The United States Army's M1 Helmet entered service in the early 1940's and consisted of a steel shell ("pot") and a detachable interior plastic shell liner to which was connected the helmet's adjustable web suspension system. The chinstrap was separate from the helmet liner and was attached to the steel shell. Optional netting could be used to cover the steel shell in order to provide a surface on which camouflage materials could be attached.
The steel shell of the helmet was often used for a variety of non-combat tasks. They could be used to bail water from a landing craft, as a makeshift shovel, for cooking, as a bowl from which to shave from, and just about anything else that a soldier could think of.
The chinstrap itself was often left undone (placed back on the rear of the helmet) in the mistaken belief that the force of an exploding artillery shell could catch the helmet and possibly decapitate or strangle a soldier with the chinstrap. Although the interior suspension system was adjustable and was enough to keep the helmet on the soldier's head in most situations when the chinstrap was not used, there were times when a soldier was forced to hold his helmet on his head with a free hand. The commanding officer of the 29th Infantry Division required that all of his men fasten their chinstraps at all times.
Use of insignia and rank on helmets was quite varied and inconsistent during World War II. See helmet markings for more information.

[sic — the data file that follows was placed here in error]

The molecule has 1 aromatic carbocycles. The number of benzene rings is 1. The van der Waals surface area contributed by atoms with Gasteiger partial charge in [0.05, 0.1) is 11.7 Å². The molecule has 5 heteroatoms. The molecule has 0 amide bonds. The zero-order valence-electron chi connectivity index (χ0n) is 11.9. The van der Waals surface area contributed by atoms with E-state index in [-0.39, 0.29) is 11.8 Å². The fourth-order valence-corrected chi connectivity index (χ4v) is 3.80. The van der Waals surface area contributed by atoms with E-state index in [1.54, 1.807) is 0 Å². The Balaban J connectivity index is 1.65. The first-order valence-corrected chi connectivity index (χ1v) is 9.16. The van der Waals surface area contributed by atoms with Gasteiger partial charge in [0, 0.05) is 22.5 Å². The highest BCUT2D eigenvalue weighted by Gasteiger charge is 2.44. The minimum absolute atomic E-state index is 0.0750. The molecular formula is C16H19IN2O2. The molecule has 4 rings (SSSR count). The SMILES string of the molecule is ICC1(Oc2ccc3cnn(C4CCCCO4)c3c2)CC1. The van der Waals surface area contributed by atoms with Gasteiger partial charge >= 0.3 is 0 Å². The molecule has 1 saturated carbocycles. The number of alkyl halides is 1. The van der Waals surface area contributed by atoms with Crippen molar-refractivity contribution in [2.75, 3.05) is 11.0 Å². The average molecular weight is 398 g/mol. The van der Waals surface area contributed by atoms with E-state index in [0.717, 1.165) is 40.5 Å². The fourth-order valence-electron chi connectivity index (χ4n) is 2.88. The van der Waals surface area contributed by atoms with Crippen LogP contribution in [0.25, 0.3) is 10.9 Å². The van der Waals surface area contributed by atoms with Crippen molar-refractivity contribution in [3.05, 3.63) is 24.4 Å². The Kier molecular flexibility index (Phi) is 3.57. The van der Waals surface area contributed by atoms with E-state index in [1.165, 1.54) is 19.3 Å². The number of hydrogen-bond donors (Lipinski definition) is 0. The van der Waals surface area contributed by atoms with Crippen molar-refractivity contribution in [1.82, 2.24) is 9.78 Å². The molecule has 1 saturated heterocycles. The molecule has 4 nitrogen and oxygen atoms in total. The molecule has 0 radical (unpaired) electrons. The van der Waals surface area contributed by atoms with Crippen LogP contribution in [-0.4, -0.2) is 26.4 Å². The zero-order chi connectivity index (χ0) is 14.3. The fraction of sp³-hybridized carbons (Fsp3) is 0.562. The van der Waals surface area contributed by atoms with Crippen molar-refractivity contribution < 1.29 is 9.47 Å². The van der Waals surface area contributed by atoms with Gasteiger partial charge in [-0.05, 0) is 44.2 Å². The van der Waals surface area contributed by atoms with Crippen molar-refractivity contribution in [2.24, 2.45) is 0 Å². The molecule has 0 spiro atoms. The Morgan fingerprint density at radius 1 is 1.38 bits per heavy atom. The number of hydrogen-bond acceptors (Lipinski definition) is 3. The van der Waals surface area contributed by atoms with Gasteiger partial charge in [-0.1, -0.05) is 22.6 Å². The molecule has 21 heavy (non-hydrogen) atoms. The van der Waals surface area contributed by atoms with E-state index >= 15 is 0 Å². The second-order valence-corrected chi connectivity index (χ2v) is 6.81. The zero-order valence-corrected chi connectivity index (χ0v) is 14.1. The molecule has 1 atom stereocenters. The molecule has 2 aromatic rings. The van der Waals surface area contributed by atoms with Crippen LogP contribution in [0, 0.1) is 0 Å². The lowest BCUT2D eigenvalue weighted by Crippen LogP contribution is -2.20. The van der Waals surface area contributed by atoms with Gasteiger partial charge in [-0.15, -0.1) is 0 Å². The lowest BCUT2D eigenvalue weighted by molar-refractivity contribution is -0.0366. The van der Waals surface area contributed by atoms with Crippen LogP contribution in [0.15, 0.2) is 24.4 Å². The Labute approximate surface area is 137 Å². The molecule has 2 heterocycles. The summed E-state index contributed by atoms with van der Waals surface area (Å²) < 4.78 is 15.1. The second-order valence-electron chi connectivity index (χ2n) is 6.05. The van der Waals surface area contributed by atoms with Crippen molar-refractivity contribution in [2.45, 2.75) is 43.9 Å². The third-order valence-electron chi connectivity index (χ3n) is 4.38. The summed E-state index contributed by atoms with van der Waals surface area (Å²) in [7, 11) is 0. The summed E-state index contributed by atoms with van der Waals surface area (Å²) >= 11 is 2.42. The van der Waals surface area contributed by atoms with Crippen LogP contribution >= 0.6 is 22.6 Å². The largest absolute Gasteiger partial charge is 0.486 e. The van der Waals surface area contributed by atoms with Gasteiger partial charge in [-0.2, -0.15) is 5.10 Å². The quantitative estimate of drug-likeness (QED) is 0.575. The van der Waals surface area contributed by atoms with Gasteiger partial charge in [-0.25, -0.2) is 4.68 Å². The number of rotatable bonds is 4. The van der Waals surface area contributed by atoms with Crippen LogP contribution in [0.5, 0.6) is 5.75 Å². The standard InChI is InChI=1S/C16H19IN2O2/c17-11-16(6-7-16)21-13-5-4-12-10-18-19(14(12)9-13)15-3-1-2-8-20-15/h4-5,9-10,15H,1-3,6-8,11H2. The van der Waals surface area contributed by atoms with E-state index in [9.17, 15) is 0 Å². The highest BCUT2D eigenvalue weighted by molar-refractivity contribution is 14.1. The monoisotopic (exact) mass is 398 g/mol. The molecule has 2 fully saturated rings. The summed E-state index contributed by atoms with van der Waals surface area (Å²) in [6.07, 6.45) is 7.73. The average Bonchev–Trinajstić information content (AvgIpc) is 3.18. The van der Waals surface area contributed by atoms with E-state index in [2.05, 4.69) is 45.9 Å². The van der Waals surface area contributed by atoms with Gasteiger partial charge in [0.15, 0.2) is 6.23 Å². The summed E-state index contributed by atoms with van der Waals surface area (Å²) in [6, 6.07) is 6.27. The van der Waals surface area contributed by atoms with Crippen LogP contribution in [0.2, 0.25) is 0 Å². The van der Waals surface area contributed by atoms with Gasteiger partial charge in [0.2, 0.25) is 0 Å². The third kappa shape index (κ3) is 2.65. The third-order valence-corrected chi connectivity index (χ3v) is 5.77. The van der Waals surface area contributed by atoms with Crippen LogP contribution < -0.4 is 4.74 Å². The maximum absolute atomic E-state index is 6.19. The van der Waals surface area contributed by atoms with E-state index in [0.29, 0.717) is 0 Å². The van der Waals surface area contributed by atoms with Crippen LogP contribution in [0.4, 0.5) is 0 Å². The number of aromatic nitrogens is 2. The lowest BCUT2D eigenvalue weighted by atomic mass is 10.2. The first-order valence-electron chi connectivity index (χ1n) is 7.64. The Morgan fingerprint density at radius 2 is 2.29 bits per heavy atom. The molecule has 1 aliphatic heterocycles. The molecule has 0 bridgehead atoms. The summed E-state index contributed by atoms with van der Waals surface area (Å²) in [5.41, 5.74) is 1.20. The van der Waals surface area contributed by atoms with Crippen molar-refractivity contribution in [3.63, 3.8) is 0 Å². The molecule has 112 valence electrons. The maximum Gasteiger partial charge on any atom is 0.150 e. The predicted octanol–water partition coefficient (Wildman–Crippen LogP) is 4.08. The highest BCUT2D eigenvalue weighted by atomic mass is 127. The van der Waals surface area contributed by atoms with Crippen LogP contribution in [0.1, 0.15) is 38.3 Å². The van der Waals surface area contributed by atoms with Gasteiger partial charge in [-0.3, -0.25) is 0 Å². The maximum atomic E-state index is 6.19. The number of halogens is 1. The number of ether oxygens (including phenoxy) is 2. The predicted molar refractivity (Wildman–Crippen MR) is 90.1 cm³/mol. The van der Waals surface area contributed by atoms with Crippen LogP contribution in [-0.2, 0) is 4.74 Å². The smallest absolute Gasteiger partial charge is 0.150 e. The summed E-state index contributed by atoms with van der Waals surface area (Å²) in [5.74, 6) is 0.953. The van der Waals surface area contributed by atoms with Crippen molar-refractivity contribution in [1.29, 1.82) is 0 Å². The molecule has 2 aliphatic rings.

Standard colors for M1 Helmets in World War II were olive drab for the shell and liner, and khaki for the chinstrap.
Approximately 22 million of the steel shells were manufactured during the war, along with 33 million liners. With modifications and alterations, the basic M1 helmet is still used today alongside more modern designs.
Paratroopers wore a helmet variation known as the M1C, which featured a padded chinstrap and a system designed to prevent the helmet liner and shell from separating during a jump.
WWII Impressions of Downey, California provided some of the helmets used in the film.
Fact vs. Fiction
One of the primary reasons that I started this site was my confusion at seeing the characters in Saving Private Ryan running around holding their helmets on with their hands. I assumed this was a "Hollywood" kind of thingactors who really didn't know how to wear a helmet properly. A little research showed that this would have been the way many soldiers acted, and that the interior suspension system was good enough to keep the helmet on most of the time.